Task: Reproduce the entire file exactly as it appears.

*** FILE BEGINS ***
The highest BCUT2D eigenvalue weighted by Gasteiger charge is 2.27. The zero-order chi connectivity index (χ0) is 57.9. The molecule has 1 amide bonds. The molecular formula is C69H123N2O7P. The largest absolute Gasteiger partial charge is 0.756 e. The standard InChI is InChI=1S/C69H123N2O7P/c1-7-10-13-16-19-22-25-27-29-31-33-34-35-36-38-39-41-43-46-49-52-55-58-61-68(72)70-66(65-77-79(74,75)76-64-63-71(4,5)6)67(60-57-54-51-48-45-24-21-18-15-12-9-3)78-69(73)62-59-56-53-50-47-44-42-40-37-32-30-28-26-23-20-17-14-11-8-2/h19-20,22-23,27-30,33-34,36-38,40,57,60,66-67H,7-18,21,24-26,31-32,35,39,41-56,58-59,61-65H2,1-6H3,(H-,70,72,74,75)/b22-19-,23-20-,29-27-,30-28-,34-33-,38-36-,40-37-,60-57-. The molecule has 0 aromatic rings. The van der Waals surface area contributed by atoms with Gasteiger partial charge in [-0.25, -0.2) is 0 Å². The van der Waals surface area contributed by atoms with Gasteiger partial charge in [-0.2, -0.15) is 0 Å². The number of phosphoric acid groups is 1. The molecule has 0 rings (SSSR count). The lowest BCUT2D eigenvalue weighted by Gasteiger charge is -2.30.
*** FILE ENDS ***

The highest BCUT2D eigenvalue weighted by Gasteiger charge is 2.27. The zero-order chi connectivity index (χ0) is 57.9. The molecule has 1 amide bonds. The molecular formula is C69H123N2O7P. The largest absolute Gasteiger partial charge is 0.756 e. The standard InChI is InChI=1S/C69H123N2O7P/c1-7-10-13-16-19-22-25-27-29-31-33-34-35-36-38-39-41-43-46-49-52-55-58-61-68(72)70-66(65-77-79(74,75)76-64-63-71(4,5)6)67(60-57-54-51-48-45-24-21-18-15-12-9-3)78-69(73)62-59-56-53-50-47-44-42-40-37-32-30-28-26-23-20-17-14-11-8-2/h19-20,22-23,27-30,33-34,36-38,40,57,60,66-67H,7-18,21,24-26,31-32,35,39,41-56,58-59,61-65H2,1-6H3,(H-,70,72,74,75)/b22-19-,23-20-,29-27-,30-28-,34-33-,38-36-,40-37-,60-57-. The molecule has 0 aromatic rings. The van der Waals surface area contributed by atoms with Gasteiger partial charge in [-0.25, -0.2) is 0 Å². The van der Waals surface area contributed by atoms with Gasteiger partial charge in [-0.2, -0.15) is 0 Å². The number of phosphoric acid groups is 1. The molecule has 0 rings (SSSR count). The lowest BCUT2D eigenvalue weighted by Gasteiger charge is -2.30.